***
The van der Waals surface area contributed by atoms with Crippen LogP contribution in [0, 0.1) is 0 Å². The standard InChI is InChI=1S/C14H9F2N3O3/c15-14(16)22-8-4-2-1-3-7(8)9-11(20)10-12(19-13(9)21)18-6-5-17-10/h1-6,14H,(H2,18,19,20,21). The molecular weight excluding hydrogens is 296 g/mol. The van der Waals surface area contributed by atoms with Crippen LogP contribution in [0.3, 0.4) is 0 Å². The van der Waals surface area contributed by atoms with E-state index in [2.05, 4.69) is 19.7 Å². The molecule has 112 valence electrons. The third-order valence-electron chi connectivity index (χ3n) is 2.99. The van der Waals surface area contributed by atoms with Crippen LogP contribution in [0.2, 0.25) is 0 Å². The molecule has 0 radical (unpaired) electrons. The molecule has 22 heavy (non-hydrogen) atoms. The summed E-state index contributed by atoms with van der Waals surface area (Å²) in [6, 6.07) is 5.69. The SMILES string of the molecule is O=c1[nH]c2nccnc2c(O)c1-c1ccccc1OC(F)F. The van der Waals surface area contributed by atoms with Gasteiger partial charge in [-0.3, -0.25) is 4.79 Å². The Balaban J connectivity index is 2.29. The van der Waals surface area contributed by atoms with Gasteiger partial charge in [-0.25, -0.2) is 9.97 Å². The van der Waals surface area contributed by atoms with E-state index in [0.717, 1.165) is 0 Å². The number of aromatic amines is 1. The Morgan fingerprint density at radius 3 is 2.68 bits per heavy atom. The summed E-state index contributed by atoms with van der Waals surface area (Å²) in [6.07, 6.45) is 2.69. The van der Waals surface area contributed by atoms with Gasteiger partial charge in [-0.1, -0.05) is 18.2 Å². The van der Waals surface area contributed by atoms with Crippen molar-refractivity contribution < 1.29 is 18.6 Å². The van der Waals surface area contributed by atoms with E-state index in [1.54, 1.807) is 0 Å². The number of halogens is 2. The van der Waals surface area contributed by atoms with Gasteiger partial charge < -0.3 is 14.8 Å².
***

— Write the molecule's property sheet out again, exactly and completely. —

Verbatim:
The van der Waals surface area contributed by atoms with Crippen LogP contribution in [0, 0.1) is 0 Å². The standard InChI is InChI=1S/C14H9F2N3O3/c15-14(16)22-8-4-2-1-3-7(8)9-11(20)10-12(19-13(9)21)18-6-5-17-10/h1-6,14H,(H2,18,19,20,21). The molecular weight excluding hydrogens is 296 g/mol. The van der Waals surface area contributed by atoms with Crippen LogP contribution in [0.3, 0.4) is 0 Å². The van der Waals surface area contributed by atoms with E-state index in [2.05, 4.69) is 19.7 Å². The molecule has 112 valence electrons. The third-order valence-electron chi connectivity index (χ3n) is 2.99. The van der Waals surface area contributed by atoms with Crippen LogP contribution in [0.2, 0.25) is 0 Å². The molecule has 0 radical (unpaired) electrons. The molecule has 22 heavy (non-hydrogen) atoms. The summed E-state index contributed by atoms with van der Waals surface area (Å²) in [6, 6.07) is 5.69. The SMILES string of the molecule is O=c1[nH]c2nccnc2c(O)c1-c1ccccc1OC(F)F. The van der Waals surface area contributed by atoms with Gasteiger partial charge in [-0.3, -0.25) is 4.79 Å². The Balaban J connectivity index is 2.29. The van der Waals surface area contributed by atoms with Gasteiger partial charge in [-0.25, -0.2) is 9.97 Å². The van der Waals surface area contributed by atoms with E-state index in [0.717, 1.165) is 0 Å². The number of aromatic amines is 1. The Morgan fingerprint density at radius 3 is 2.68 bits per heavy atom. The summed E-state index contributed by atoms with van der Waals surface area (Å²) in [6.07, 6.45) is 2.69. The van der Waals surface area contributed by atoms with Gasteiger partial charge in [-0.1, -0.05) is 18.2 Å². The van der Waals surface area contributed by atoms with Crippen molar-refractivity contribution < 1.29 is 18.6 Å². The van der Waals surface area contributed by atoms with E-state index in [1.54, 1.807) is 0 Å². The number of halogens is 2. The van der Waals surface area contributed by atoms with Gasteiger partial charge < -0.3 is 14.8 Å².